Mutations of Human Cu, Zn Superoxide Dismutase Expressed in Transgenic Mice Cause Motor Neuron Disease
ALS causes the degeneration of motor neurons in cortex, brainstem and spinal cord with consequent paralysis and death.1 Most cases of ALS are sporadic and have an unknown etiology.2 However, about 10–15% of all ALS cases are inherited. An adultonset, autosomal dominantly inherited trait is the predominant form3, although there is a rare, recessively inherited childhood-onset form of ALS in which survival can be quite long4. In 1991, a fraction of families with the familial form of ALS (FALS) showed linkage to a disease locus on human chromosome 21q.5 Shortly thereafter, in 1993, the target of mutation on chromosome 21q was shown to be the gene (SOD1) encoding Cu,Zn Superoxide dismutase (Cu,Zn SOD). At least 22 different missense mutations causing the substitution of one amino acid for another have now been found in FALS kindreds. Cu,Zn SOD is a metalloenzyme that catalyzes the dismutation of Superoxide (O2×-) to hydrogen peroxide (H2O2). The copper ion provides the redox center for the dismutation of Superoxide, while the zinc ion plays a structural role. Three different genes encoding Superoxide dismutases are present in the human genome. All three enzymes contain a transition metal in their active site, but differ in their subcellular localization. Only Cu,Zn SOD is mutated in FALS. Cu,Zn SOD is primarily cytosolic and is expressed in every cell within the body.6,7 Why only motor neurons are affected by the mutations found in FALS is unknown. The mutations of Cu,Zn SOD found in affected families are primarily amino acid substitutions in structural regions of the polypeptide.8 No deletions of the human SOD1 gene have been described which suggests that expression of the mutant polypeptide is required for pathogenesis.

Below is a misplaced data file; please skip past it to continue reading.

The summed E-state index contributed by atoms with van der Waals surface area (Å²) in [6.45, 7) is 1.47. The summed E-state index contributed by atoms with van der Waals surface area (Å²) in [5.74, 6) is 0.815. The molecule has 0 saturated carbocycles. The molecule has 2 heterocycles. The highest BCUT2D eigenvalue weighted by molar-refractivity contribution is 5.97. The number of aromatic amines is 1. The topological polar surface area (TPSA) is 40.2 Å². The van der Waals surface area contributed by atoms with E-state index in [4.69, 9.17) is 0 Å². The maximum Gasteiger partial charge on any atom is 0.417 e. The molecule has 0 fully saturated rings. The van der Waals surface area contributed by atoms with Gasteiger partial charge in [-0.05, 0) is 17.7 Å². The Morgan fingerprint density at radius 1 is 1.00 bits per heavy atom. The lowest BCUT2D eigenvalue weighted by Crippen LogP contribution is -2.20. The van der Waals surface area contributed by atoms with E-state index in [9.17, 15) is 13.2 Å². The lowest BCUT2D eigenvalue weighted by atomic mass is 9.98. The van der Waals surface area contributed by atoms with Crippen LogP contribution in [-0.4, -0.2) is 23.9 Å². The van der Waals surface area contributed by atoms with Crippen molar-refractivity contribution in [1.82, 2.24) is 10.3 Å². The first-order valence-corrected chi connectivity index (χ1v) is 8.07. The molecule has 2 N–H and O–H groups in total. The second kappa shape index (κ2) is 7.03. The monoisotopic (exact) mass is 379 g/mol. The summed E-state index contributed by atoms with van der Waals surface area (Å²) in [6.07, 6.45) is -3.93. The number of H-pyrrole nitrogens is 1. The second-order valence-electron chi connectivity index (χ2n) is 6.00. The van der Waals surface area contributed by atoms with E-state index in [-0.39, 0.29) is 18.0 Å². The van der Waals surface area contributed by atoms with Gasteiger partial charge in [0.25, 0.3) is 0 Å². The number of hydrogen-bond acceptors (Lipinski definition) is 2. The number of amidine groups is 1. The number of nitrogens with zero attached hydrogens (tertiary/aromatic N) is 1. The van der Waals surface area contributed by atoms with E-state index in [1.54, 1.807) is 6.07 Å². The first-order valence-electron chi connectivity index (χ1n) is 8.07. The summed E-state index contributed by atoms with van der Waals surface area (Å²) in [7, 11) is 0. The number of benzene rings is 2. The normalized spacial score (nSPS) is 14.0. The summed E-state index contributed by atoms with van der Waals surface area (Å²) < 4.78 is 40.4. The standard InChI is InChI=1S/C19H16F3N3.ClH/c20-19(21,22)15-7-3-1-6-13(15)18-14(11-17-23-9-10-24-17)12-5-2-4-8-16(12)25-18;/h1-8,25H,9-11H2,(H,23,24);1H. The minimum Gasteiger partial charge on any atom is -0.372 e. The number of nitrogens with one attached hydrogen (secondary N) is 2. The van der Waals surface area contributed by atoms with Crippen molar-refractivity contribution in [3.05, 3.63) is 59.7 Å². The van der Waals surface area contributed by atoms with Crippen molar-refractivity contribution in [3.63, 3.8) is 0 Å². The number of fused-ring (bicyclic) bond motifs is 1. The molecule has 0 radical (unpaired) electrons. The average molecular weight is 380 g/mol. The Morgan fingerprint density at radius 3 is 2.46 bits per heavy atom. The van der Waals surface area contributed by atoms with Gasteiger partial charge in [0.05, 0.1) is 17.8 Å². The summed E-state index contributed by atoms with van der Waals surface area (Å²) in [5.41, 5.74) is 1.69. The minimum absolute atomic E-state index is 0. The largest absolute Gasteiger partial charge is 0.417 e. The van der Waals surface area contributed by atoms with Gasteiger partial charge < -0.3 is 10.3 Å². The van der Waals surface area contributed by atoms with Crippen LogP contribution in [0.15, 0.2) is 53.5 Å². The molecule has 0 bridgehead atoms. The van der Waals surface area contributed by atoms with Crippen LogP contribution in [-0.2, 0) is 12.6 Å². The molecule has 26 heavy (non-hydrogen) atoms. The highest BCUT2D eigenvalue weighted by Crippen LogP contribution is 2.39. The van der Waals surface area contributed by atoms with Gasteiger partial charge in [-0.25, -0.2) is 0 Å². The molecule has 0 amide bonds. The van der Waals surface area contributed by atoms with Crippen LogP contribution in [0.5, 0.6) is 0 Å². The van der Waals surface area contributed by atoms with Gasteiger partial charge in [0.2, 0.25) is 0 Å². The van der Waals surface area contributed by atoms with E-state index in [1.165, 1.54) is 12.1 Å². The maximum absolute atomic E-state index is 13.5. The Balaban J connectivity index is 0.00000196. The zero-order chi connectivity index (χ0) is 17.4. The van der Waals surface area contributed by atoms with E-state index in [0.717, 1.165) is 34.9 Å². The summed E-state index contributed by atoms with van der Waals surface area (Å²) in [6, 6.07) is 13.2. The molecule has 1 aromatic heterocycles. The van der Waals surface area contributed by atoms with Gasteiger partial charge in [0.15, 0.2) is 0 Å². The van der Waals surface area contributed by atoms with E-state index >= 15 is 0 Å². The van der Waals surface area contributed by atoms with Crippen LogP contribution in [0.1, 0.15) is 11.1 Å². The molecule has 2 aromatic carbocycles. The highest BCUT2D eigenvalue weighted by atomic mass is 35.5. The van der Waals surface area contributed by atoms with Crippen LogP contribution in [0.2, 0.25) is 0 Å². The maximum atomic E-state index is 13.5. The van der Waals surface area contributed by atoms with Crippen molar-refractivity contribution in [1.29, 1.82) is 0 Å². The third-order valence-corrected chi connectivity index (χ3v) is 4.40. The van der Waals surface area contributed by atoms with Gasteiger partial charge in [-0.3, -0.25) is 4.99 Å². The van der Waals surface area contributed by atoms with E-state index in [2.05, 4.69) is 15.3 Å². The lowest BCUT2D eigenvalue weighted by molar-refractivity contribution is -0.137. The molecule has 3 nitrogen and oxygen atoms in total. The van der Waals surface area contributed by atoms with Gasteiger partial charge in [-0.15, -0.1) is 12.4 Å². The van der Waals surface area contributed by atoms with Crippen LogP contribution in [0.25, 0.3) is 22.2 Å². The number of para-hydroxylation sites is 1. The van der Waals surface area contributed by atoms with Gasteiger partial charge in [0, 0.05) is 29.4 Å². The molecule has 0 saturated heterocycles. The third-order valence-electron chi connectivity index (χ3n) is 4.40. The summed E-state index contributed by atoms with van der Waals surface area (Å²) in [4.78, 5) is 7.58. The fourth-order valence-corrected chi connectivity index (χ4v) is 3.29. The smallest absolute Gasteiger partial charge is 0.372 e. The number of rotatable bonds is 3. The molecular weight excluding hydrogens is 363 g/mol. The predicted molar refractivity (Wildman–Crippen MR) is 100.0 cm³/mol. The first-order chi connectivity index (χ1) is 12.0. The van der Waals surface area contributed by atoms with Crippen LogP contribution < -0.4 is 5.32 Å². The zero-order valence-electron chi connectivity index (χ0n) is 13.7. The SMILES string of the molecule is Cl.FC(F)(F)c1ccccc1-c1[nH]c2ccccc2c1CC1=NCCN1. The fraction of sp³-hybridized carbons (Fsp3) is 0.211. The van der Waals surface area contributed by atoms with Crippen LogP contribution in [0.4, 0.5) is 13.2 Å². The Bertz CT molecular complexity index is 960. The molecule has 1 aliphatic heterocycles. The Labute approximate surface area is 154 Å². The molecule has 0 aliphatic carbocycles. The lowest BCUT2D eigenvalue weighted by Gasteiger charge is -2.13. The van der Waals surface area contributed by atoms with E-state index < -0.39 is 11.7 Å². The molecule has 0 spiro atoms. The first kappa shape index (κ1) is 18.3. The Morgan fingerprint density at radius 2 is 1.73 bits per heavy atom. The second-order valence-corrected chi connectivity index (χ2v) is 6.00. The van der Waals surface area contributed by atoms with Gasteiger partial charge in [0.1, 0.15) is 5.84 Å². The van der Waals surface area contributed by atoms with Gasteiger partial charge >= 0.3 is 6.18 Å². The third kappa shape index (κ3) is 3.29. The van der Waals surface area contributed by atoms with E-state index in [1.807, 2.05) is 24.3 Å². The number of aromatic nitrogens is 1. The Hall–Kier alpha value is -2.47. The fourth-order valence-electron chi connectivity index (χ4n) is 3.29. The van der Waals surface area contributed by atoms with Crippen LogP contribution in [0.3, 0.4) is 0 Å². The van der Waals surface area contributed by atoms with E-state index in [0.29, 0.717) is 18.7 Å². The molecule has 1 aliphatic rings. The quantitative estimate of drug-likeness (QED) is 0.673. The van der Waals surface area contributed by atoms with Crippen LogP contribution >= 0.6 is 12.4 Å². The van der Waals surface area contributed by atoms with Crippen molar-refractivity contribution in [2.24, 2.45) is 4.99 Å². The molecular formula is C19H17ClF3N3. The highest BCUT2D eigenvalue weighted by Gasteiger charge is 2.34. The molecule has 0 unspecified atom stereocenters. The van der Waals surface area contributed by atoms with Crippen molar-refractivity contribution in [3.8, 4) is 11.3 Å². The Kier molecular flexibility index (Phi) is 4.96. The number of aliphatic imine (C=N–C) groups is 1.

KeywordsAmyotrophic Lateral Sclerosis Motor Neuron Motor Neuron Disease Mutant SODI Mouse Somatic Motor Neuron
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